San Salvador

San Salvador
/san sal"veuh dawr'/; Sp. /sahn sahl'vah dhawrdd"/, n.
1. Also called Watling Island. an island in the E central Bahamas: long held to be the first land in the New World sighted by Christopher Columbus 1492. 776; 60 sq. mi. (155 sq. km). Cf. Samana Cay.
2. a city in and the capital of El Salvador. 368,313.

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City (pop., 1992: city, 415,346; metro. area 1,522,126), capital of El Salvador.

Founded near Suchitoto by the Spanish in 1525, it was moved to its present site in 1528 and declared a city in 1546. It became the capital of the country in 1839. During the late 1970s it became the focus of violence between the government and left-wing political groups. It is the country's financial, commercial, and industrial centre, producing textiles and clothing, leather goods, and wood products. It is also the site of the University of El Salvador. Devasted by earthquakes in 1854, 1873, 1917, and 1986 and by heavy floods in 1934, it has been reconstructed frequently.

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 capital of El Salvador. It is located on the Ace Chaute River in the Valley of the Hammocks (Valle de las Hamacas) at an elevation of 2,238 feet (682 metres). San Salvador Volcano is 7 miles (11 km) west-northwest. Founded near Suchitoto in 1525 by the Spanish conquistador Pedro de Alvarado, it was moved 20 miles (32 km) southwest to its present site in 1528 and was declared a city in 1546. San Salvador served as capital of the colonial province of Cuscatlán and as capital (1834–39) of the United Provinces of Central America; it has been the Salvadoran capital since 1839. Ruined by earthquakes in 1854, 1873, 1917, and 1986 and by heavy floods in 1934, it has been reconstructed with modern government buildings and scenic parks and plazas. There are no colonial buildings remaining in the city.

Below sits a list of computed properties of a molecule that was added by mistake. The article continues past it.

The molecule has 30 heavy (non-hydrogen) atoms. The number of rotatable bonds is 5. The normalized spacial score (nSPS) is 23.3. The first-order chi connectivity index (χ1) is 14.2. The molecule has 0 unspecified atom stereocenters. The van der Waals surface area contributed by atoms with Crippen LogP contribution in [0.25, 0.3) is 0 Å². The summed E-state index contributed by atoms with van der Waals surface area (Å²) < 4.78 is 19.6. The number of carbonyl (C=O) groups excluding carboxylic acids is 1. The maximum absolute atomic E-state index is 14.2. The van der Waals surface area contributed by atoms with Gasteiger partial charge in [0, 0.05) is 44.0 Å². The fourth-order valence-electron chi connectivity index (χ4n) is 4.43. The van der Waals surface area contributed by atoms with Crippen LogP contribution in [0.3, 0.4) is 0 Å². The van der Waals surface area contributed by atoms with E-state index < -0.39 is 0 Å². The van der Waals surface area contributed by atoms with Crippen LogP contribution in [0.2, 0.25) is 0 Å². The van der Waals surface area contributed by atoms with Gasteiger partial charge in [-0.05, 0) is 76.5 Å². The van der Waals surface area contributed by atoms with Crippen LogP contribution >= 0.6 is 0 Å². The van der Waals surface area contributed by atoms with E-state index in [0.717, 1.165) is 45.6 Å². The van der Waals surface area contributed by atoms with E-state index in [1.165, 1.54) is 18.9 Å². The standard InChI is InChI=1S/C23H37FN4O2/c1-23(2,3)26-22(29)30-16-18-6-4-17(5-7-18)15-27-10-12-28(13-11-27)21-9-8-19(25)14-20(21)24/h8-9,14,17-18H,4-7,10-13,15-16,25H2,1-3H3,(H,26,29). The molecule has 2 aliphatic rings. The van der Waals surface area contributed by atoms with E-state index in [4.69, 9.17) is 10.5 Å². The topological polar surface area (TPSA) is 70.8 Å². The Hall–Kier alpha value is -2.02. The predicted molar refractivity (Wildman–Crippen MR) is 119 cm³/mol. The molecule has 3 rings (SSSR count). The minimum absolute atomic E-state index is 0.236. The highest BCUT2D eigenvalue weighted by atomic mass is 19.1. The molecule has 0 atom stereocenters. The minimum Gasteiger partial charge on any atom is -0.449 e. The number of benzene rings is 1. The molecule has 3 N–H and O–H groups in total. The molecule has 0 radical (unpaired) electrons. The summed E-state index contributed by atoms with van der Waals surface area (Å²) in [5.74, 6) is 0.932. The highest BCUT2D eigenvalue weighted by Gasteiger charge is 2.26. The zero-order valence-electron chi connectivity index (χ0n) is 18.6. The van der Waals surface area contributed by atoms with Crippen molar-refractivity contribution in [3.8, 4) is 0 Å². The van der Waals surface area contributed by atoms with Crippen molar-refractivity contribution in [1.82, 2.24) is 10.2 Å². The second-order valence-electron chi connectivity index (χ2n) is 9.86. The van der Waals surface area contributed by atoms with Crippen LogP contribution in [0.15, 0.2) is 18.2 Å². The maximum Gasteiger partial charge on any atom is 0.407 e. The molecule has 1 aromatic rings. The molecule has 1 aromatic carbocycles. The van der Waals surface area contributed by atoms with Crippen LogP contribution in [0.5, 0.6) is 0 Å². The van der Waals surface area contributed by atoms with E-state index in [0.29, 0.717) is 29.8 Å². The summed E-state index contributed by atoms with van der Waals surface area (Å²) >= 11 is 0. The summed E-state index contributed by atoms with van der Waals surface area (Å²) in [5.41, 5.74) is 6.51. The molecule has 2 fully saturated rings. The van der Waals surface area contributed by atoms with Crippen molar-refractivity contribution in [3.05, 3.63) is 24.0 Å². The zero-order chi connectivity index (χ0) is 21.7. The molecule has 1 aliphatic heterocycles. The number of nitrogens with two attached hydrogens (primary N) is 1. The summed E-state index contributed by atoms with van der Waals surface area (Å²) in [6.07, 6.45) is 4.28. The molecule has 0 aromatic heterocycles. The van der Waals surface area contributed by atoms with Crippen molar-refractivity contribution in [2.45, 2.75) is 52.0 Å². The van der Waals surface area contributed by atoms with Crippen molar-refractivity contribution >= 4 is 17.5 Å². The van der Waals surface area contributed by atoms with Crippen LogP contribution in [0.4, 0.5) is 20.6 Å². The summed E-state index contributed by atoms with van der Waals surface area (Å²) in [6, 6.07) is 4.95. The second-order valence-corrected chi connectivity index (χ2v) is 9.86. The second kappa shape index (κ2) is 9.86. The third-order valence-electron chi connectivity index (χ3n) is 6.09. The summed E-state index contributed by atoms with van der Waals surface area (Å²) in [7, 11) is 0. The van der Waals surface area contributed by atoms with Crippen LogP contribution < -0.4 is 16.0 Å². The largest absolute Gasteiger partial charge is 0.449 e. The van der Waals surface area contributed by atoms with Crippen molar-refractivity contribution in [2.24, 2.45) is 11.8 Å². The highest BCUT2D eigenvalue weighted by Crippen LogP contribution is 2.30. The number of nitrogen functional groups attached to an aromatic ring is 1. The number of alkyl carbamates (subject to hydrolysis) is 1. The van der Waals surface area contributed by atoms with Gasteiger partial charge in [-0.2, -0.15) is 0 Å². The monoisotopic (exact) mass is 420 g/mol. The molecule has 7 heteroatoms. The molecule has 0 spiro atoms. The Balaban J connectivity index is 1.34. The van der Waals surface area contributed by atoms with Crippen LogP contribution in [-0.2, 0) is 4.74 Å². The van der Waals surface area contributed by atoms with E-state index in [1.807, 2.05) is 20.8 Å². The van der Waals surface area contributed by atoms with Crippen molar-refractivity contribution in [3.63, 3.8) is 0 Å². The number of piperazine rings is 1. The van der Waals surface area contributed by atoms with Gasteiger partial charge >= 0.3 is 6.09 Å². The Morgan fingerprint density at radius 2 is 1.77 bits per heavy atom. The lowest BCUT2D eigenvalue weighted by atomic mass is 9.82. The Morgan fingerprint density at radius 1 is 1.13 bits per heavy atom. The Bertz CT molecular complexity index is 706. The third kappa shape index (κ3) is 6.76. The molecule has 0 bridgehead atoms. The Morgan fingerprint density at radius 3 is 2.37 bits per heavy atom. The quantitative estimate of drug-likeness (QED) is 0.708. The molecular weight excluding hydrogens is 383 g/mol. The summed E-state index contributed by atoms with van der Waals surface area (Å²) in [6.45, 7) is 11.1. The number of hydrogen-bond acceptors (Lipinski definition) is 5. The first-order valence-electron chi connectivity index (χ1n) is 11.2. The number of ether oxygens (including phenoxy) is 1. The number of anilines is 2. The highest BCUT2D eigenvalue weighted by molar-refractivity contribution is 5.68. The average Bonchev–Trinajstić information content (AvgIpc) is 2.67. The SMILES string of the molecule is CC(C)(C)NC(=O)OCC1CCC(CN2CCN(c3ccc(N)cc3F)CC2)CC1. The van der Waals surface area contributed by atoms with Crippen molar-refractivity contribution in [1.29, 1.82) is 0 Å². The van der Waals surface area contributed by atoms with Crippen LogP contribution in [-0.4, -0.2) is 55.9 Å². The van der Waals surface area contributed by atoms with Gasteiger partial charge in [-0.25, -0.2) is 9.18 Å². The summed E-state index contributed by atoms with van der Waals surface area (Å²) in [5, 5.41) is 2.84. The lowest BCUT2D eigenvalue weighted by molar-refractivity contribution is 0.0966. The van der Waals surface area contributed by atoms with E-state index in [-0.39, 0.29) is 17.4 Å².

San Salvador is the country's leading financial, commercial, and industrial centre; transportation is also centred there, with railroads and highways linking it with the Pacific ports of Acajutla, La Unión (Cutuco), and La Libertad. Manufactures include textiles, clothing, leather goods, wood products, pharmaceuticals, cigarettes, and cigars; meatpacking and liquor distilling are also important.

      The city has a small cathedral and several libraries and is the site of the National Museum of Science and Industry (1883) and the National Museum of El Salvador (1940; with numerous Mayan relics). The National University of El Salvador was founded there in 1841 as Colegio de la Asunción. San Salvador is also the seat of the Central American University of José Simeón Cañas (1965). During the late 1970s the city became the focus of violence between the government and left-wing political groups.

      Among the city's rapidly growing suburbs are Mejicanos, Villa Delgado, and Soyapango. The international airport was built nearby at Comalpa in the late 1970s. Lake Ilopango, a summer resort area, is 12 miles (19 km) east. Pop. (2005 est.) city, 507,700; urban area, 2,232,300.

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Universalium. 2010.

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